Written by Nick Heer.

The Playlist Makers

Reggie Ugwu of Buzzfeed scored interviews with the teams who make the playlists for Apple Music, Spotify, and Google Play, and the resulting article is a fascinating look inside our expectations for what playlists should be:

Music fans, [Apple Music curator Scott Plagenhoef] argues, echoing Iovine, can smell the difference between a service where much of the product is dictated by algorithms or charts and one that is guided by more knowledgeable but equally passionate versions of themselves. By building its house on a foundation of experts, Apple Music has bet that it can be marginally more trustworthy to users than the competition, and that that margin could make a tie-breaking difference.

“Music taste is so nuanced, it’s so personal,” Plagenhoef says. “I think one of the worst things you can do to somebody is get really close to who they are and then present them with something that’s close to what they want but not quite there. You don’t want to be the people who say, ‘Well, you like Fleet Foxes, so you must like Mumford & Sons.’”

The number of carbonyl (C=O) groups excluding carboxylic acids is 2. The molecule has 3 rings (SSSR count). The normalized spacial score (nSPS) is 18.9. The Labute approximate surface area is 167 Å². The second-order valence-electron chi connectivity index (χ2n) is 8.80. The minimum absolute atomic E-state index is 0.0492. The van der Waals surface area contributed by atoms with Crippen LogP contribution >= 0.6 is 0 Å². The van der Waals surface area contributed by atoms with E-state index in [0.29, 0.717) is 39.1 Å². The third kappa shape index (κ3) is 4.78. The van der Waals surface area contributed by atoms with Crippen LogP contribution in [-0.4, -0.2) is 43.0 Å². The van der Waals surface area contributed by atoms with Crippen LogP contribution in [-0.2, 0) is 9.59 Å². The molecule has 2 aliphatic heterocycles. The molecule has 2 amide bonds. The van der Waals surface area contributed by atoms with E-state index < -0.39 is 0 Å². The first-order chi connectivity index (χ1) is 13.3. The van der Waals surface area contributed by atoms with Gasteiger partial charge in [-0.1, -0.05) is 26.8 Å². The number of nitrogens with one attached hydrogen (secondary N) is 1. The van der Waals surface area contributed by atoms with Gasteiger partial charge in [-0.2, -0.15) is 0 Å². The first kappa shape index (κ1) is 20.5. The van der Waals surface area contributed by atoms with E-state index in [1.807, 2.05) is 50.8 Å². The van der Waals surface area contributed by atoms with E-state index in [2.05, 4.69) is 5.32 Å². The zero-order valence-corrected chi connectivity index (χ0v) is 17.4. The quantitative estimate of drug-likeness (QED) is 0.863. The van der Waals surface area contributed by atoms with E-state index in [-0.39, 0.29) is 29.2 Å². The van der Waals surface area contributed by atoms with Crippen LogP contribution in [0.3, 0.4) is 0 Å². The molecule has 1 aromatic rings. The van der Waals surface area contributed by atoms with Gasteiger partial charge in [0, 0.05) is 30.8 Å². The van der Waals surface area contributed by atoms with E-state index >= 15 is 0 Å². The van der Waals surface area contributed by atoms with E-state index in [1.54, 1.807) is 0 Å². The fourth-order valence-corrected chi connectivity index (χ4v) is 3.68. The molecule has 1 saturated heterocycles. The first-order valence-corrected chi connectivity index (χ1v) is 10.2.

Plagenhoef’s statement is rather peculiar considering the number of times I — and other Apple Music users — have seen “Intro To…” playlists for artists that we’re deeply familiar with. The title of this kind of playlist has since been changed to “Essentials”, but it amounts to the same thing. Spotify’s playlists aren’t much better for me, though that’s likely because I use it far less than I do Apple Music. The playlists may be made by hand, but the method by which they’re served is still entirely automated, and it doesn’t work well enough.

Back in the days of iTunes Radio, there used to be a slider that would allow you to set whether you’d prefer to discover new music or listen to more familiar songs. I’d love to see that in Apple Music, too, but as a setting within For You. And I would really like for Apple Music to use my Genius library data.